American Association for Cancer Research
15417786mcr180047-sup-195545_2_supp_4850192_p4vr3c.xlsx (11.79 kB)

Table S1: Primer sets used for cloning of N and C-V5 aromatase mutants from Aromatase Acetylation Patterns and Altered Activity in Response to Sirtuin Inhibition

Download (11.79 kB)
posted on 2023-04-03, 16:42 authored by Deborah Molehin, Isabel Castro-Piedras, Monica Sharma, Souad R. Sennoune, Daphne Arena, Pulak R. Manna, Kevin Pruitt

Supplementary Table 1: Primer sets used in cloning of aromatase into pcDNA3.1+ and those used to amplify V5-tagged aromatase in a pool of RNA and their expected DNA product size.


National Institutes of Health



Aromatase, a cytochrome P450 member, is a key enzyme involved in estrogen biosynthesis and is dysregulated in the majority of breast cancers. Studies have shown that lysine deacetylase inhibitors (KDI) decrease aromatase expression in cancer cells, yet many unknowns remain regarding the mechanism by which this occurs. However, advances have been made to clarify factors involved in the transcriptional regulation of the aromatase gene (CYP19A1). Yet, despite aromatase being a primary target for breast cancer therapy, its posttranslational regulation has been virtually unexplored. Acetylation is a posttranslational modification (PTM) known to alter the activity and stability of many oncoproteins, and given the role of KDIs in regulating aromatase expression, we postulate that aromatase acetylation acts as a novel posttranslational regulatory mechanism that impacts aromatase expression and/or activity in breast cancer. Liquid chromatography–tandem mass spectrometry (LC-MS/MS) analysis revealed that aromatase is basally acetylated on several lysine residues (108, 169, 242, 262, 334, 352, and 354) in MCF-7 cells, and treatment with a SIRT-1 inhibitor induced additional acetylation (376, 390, 440, and 448). These acetylated lysine residues are in regions critical for aromatase activity. Site-directed mutagenesis and overexpression studies demonstrated that K108R/Q or K440R/Q mutations significantly altered aromatase activity in breast cancer cells without altering its subcellular localization.Implications: These findings demonstrate a novel posttranslational regulation of aromatase and uncover novel anticancer effects of deacetylase inhibitors, thus providing new insight for ongoing development of deacetylase inhibitors as cancer therapeutics. Mol Cancer Res; 16(10); 1530–42. ©2018 AACR.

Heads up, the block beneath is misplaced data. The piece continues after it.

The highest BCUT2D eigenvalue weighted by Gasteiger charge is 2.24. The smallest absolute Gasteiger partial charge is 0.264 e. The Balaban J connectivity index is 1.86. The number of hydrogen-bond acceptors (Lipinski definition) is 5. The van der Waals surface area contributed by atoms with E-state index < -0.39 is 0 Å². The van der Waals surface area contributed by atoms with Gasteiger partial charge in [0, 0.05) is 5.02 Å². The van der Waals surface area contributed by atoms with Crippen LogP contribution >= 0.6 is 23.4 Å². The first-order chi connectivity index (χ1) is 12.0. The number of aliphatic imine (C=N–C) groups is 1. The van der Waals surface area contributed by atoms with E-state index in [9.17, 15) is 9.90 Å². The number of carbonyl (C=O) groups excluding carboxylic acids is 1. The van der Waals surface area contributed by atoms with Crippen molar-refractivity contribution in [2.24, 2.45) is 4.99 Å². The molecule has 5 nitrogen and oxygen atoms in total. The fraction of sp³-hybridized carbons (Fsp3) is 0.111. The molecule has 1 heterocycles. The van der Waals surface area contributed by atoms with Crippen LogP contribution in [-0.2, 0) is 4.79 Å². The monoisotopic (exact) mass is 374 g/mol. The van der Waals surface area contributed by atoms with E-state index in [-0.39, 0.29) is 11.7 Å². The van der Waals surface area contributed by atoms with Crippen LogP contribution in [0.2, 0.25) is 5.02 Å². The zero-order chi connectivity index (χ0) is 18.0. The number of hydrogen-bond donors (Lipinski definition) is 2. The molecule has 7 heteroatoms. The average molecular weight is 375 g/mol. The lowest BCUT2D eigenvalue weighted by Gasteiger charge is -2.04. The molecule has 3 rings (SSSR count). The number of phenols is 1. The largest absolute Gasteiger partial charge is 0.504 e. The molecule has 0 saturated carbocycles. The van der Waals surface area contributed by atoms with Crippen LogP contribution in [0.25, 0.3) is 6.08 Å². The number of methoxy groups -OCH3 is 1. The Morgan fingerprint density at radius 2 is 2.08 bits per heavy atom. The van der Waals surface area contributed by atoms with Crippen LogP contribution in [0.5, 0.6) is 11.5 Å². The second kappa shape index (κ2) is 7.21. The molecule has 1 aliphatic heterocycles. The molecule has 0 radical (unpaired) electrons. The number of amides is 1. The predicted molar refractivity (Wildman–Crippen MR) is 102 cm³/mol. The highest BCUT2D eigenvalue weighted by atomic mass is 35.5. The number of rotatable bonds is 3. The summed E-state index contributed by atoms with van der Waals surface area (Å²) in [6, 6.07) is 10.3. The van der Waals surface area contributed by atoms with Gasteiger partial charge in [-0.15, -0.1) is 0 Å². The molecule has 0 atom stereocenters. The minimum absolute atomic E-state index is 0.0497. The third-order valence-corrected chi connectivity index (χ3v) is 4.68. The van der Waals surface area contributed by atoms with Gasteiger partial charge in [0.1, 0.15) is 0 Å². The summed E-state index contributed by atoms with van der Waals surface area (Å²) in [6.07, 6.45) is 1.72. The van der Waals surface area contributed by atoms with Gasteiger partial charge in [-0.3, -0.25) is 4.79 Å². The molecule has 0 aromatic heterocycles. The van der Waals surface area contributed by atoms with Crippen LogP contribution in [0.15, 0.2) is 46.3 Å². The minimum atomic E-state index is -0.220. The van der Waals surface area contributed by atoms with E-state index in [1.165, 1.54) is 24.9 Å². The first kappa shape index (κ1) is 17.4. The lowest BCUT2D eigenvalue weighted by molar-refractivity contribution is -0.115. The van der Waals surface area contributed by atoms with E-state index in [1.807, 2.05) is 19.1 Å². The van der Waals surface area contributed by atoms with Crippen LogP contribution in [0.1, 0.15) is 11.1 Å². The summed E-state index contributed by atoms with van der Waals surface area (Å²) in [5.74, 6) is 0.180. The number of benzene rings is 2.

Usage metrics

    Molecular Cancer Research



    Ref. manager